Civil War Women: Tubman, Tompkins, And Stowe

Important civil wartime heroines, women who became involved in the separate causes of the Civil War - writing, spying, bandaging, and leading slaves to freedom.

"During all periods of the (Civil) War, instances occurred of women being found in the ranks, fighting as common soldiers, their sex remaining unsuspected, and the particular motive in each case often unknown." F. Moore, 1866

Heroines - Harriet Tubman, Sally Louisa Tompkins, and Harriet Beecher Stowe - one for the South; two on the side of the North. All three concerned for the devastation that war brings.

Herself an escaped slave from Maryland, Harriet Tubman became the master of elusion, leading countless slaves over rough terrain along what was known as the Underground Railroad. The way often took them over mountains and through rivers by night, with the groups resting in seclusion during the day or finding shelter in caves, safe houses, or the homes of sympathizers. Because she used Bible verses as her codes of passage, Harriet came to be known as "Moses." At one time, a reward of $40,000 was offered bounty hunters for the head of "the woman known as Moses." Because of her knowledge of the terrain she covered on escape missions, Harriet was employed by the Union as a scout to help plot Confederate troop positions and supply sources. She often risked her life to penetrate Rebel lines, but she was never caught.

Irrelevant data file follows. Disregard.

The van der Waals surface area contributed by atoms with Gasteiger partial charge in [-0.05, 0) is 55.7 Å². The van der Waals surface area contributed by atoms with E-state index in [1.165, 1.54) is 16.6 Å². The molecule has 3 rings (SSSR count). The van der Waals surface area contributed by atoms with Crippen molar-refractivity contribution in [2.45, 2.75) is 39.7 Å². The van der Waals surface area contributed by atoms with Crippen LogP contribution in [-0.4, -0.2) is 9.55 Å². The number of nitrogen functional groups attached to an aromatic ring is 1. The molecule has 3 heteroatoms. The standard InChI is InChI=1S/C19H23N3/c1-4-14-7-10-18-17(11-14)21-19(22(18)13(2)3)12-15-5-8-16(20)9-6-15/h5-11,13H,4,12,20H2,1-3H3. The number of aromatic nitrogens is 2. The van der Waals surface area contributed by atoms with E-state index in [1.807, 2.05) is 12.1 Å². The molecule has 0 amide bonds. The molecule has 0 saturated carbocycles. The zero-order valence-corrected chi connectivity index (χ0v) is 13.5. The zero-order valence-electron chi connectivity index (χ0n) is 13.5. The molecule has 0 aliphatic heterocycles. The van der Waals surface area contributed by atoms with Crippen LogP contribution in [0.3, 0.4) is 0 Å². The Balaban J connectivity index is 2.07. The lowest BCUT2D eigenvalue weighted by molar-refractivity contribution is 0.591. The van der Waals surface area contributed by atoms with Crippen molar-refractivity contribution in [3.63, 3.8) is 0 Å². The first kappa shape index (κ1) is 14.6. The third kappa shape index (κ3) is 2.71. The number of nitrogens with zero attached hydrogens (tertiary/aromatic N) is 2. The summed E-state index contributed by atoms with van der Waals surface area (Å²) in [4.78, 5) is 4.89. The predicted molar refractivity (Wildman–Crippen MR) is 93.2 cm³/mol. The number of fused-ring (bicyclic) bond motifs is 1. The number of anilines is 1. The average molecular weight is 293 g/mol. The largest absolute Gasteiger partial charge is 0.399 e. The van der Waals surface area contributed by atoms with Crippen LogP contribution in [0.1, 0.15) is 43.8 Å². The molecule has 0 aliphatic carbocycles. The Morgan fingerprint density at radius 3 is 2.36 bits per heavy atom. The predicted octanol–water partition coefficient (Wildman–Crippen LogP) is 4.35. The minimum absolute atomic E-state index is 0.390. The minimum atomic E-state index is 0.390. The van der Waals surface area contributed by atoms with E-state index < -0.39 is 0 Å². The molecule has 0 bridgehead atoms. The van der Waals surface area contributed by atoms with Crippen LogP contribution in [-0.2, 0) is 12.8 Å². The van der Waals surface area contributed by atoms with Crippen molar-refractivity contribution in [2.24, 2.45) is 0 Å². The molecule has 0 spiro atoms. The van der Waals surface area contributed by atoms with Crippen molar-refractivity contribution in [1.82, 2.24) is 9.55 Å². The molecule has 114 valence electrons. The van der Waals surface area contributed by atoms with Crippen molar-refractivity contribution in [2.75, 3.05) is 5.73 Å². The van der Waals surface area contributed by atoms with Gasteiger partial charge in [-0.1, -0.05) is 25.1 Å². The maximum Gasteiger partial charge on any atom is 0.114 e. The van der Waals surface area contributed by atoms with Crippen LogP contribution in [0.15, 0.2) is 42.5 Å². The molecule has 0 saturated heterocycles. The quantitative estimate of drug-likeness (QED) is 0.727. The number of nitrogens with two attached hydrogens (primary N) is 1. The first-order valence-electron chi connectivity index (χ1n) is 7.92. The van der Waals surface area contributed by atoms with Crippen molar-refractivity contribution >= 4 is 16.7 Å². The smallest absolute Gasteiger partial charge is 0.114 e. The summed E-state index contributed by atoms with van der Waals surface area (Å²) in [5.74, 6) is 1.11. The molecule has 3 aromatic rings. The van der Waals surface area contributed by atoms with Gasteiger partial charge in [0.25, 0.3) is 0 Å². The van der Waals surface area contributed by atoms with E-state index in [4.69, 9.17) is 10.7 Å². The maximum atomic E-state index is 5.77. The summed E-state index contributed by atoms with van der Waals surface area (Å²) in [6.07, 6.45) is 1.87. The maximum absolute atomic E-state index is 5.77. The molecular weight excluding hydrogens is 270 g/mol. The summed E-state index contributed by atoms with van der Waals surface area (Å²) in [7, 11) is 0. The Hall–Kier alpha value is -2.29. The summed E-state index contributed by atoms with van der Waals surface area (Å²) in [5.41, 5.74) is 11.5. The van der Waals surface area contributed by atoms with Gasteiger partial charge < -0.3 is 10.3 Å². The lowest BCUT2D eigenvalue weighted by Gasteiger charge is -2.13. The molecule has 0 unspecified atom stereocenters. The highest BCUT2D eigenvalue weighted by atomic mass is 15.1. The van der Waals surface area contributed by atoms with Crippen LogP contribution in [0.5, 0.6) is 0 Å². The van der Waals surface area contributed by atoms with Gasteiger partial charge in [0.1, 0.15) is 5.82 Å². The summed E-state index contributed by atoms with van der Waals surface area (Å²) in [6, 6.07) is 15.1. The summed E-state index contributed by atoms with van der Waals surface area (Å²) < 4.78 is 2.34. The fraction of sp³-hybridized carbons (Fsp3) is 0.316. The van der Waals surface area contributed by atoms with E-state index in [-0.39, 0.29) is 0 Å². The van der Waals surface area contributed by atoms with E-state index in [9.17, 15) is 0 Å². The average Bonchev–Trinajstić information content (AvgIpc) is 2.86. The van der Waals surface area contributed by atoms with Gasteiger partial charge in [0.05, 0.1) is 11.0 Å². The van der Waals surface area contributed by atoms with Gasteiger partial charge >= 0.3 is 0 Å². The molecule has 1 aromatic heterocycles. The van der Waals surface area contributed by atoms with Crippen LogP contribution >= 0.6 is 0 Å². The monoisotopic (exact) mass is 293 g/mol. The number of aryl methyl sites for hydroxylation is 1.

Sally Louisa Tompkins lived in Richmond, Virginia at the outbreak of the war. Just days after the First Battle of Bull Run, Richmond was flooded with casualties that filled the understaffed hospitals beyond capacity. Sally persuaded a judge in Richmond to turn over his home for a private hospital. Between her own household and other friends, Sally tended the sick and wounded. Sally's care was unusual from that of other hospitals in that she was ahead of her time in cleanliness and sanitation. While on the battlefield, the same surgery tools were used again and again on different individuals without in-between cleansing; Sally's techniques encouraged washing and cleanliness as part of the treatment for the wounded. Sally's hospital gained a reputation for saving lives. In fact, more Confederate soldiers returned to the battlefield from Sally's hospital in Richmond than any other medical facility in the south. During the 45 months that Sally's hospital was in existence, countless soldiers were sent to her. Only 73 were lost to death. In fact, Confederacy President Jefferson Davis bestowed upon Sally the rank of Captain and made her Richmond hospital an official army-supported medical facility. It was renamed Robertson Hospital and was run by "Captain Tompkins" for the duration of the war.

The daughter of an Ohio minister, Harriet Beecher Stowe had little first-hand knowledge of slavery. Still, she - like everyone else - had heard the stories of cruelty by some slavery owners. Based on these gleanings of information, Harriet imagined a black man's plight as a slave. In her mind, she named this man Tom. Harriet Beecher Stowe penned what became the book of the century, "Uncle Tom's Cabin." Though controversial, "Uncle Tom's Cabin" sold 300,000 copies in 1857 in the United States alone, later outselling all other books during the period of the Civil War. Harriet's book sparked a renewed and focused look at slavery and was instrumental in converting thousands to the abolitionist cause.

Three women - two white, one black - two Unionists, one Confederate - all three heroines concerned with the uncertainty of life as they knew it during extremely difficult times. War is never without its price. All three women gave unselfishly.

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